The remains were found in a cave on the island of Flores, Indonesia. The researchers say those remains show signs of microcephaly, a condition in which the head and brain are much smaller than average for the person's age and gender.
The skull specimen attributed to a newly designated species known as Homo floresiensis is at left. Researchers created computer images of the skull with the left side mirrored at the midline (center) and the right side mirrored at the midline (right) in an effort to show that there were growth abnormalities.
'Our work documents the real dimensions of human variation here,' says Dr. Robert B. Eckhardt, professor of developmental genetics and evolutionary morphology at Penn State.
The skeleton, dubbed LB1, "looks different if researchers think in terms of European characteristics because it samples a population that is not European, but Australomelanesian, and further because it is a developmentally abnormal individual, being microcephalic," Eckhardt said.
The new analysis, done by several researchers, argues that claims of a new species — "Homo floresiensis," commonly called hobbits — are incorrect.
The results were published Monday in the online edition of the Proceedings of the National Academy of Sciences.
Those proposing a separate species had claimed that early human ancestors, Homo erectus, traveled to the island about 840,000 years ago and evolved into Homo floresiensis, based on the discovery of stone tools on the island. This claim assumed that there was no subsequent human migration to the island until after Homo floresiensis died out about 15,000 years ago.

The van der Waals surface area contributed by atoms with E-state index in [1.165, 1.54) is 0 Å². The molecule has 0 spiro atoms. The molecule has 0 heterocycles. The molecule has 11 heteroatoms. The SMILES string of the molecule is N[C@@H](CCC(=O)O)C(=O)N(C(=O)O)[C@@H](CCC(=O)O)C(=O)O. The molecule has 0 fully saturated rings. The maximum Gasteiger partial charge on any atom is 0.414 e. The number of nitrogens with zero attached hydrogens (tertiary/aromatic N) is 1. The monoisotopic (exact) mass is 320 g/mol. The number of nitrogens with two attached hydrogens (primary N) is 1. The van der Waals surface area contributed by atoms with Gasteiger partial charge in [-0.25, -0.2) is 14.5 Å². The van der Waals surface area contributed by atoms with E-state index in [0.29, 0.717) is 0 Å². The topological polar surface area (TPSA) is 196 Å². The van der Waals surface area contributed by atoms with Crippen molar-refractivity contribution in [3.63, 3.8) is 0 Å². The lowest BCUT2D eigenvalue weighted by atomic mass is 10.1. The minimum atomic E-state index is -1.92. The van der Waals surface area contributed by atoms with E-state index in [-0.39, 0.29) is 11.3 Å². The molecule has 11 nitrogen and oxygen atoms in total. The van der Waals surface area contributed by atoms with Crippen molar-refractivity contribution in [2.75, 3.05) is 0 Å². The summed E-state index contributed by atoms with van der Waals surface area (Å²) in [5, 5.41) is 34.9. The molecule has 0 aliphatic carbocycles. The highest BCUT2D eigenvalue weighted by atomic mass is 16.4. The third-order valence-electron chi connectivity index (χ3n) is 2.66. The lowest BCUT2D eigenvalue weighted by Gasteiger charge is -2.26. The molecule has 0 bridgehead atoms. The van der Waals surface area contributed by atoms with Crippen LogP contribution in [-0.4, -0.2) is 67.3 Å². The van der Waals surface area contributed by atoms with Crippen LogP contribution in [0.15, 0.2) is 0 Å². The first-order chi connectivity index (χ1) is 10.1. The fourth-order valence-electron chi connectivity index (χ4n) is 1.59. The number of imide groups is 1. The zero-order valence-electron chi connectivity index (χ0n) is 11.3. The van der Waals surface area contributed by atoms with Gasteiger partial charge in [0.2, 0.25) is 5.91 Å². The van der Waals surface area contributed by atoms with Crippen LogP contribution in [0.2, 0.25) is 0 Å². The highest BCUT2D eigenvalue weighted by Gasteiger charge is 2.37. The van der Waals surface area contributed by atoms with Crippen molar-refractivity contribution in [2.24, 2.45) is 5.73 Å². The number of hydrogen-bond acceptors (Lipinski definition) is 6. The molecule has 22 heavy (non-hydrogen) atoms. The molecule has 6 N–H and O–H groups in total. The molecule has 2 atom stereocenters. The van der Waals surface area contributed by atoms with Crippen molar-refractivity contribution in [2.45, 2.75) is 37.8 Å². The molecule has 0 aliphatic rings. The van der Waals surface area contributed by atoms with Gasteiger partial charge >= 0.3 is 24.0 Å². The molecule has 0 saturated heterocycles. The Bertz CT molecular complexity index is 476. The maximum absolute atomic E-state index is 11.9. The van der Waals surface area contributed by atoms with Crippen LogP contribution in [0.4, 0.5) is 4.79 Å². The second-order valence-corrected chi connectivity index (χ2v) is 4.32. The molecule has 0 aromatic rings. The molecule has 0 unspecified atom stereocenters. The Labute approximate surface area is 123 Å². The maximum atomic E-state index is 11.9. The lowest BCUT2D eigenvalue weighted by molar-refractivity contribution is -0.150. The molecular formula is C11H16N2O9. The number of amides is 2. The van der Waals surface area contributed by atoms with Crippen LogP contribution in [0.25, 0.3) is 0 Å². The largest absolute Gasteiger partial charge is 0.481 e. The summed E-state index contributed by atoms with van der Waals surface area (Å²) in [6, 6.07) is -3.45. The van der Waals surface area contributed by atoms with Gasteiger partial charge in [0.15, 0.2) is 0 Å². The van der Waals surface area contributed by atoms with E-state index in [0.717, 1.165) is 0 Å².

In the newly published paper, the researchers contend that this is false, because pygmy elephants arrived on the island at least two separate times, and during periods of low sea levels Flores was isolated from other islands by only a few miles. Repeated influxes by later humans were not only possible, but likely, they argue.
For LB1'S cranium, face, dentition, skeleton, they find that many of the key features previously said to be diagnostic of a new species still are present in the Rampasasa pygmies on the island today, along with evidence for growth abnormalities.
"To establish a new species, paleoanthropologists are required to document a unique complex of normal traits not found in any other species," Eckhardt said in a statement. "But this was not done. The normal traits of LB1 were not unique, and its unusually small braincase was not normal."